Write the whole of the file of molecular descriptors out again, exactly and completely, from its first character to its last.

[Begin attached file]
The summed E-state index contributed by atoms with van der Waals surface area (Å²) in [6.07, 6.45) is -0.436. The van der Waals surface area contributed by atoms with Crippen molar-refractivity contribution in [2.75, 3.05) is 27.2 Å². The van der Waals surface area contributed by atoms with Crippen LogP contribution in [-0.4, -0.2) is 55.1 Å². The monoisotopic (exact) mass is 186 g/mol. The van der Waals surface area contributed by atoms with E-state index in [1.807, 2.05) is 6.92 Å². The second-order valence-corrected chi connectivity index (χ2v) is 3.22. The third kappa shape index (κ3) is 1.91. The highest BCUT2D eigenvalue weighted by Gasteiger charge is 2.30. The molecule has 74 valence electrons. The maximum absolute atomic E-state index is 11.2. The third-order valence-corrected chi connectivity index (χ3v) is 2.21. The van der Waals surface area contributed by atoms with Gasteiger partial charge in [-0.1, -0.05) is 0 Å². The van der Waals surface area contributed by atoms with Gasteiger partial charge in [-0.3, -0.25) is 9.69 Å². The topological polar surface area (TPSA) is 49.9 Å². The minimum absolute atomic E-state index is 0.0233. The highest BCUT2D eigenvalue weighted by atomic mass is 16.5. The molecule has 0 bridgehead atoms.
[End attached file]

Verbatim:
The summed E-state index contributed by atoms with van der Waals surface area (Å²) in [6.07, 6.45) is -0.436. The van der Waals surface area contributed by atoms with Crippen molar-refractivity contribution in [2.75, 3.05) is 27.2 Å². The van der Waals surface area contributed by atoms with Crippen LogP contribution in [-0.4, -0.2) is 55.1 Å². The monoisotopic (exact) mass is 186 g/mol. The van der Waals surface area contributed by atoms with E-state index in [1.807, 2.05) is 6.92 Å². The second-order valence-corrected chi connectivity index (χ2v) is 3.22. The third kappa shape index (κ3) is 1.91. The highest BCUT2D eigenvalue weighted by Gasteiger charge is 2.30. The molecule has 74 valence electrons. The maximum absolute atomic E-state index is 11.2. The third-order valence-corrected chi connectivity index (χ3v) is 2.21. The van der Waals surface area contributed by atoms with Gasteiger partial charge in [-0.1, -0.05) is 0 Å². The van der Waals surface area contributed by atoms with Gasteiger partial charge in [-0.3, -0.25) is 9.69 Å². The topological polar surface area (TPSA) is 49.9 Å². The minimum absolute atomic E-state index is 0.0233. The highest BCUT2D eigenvalue weighted by atomic mass is 16.5. The molecule has 0 bridgehead atoms.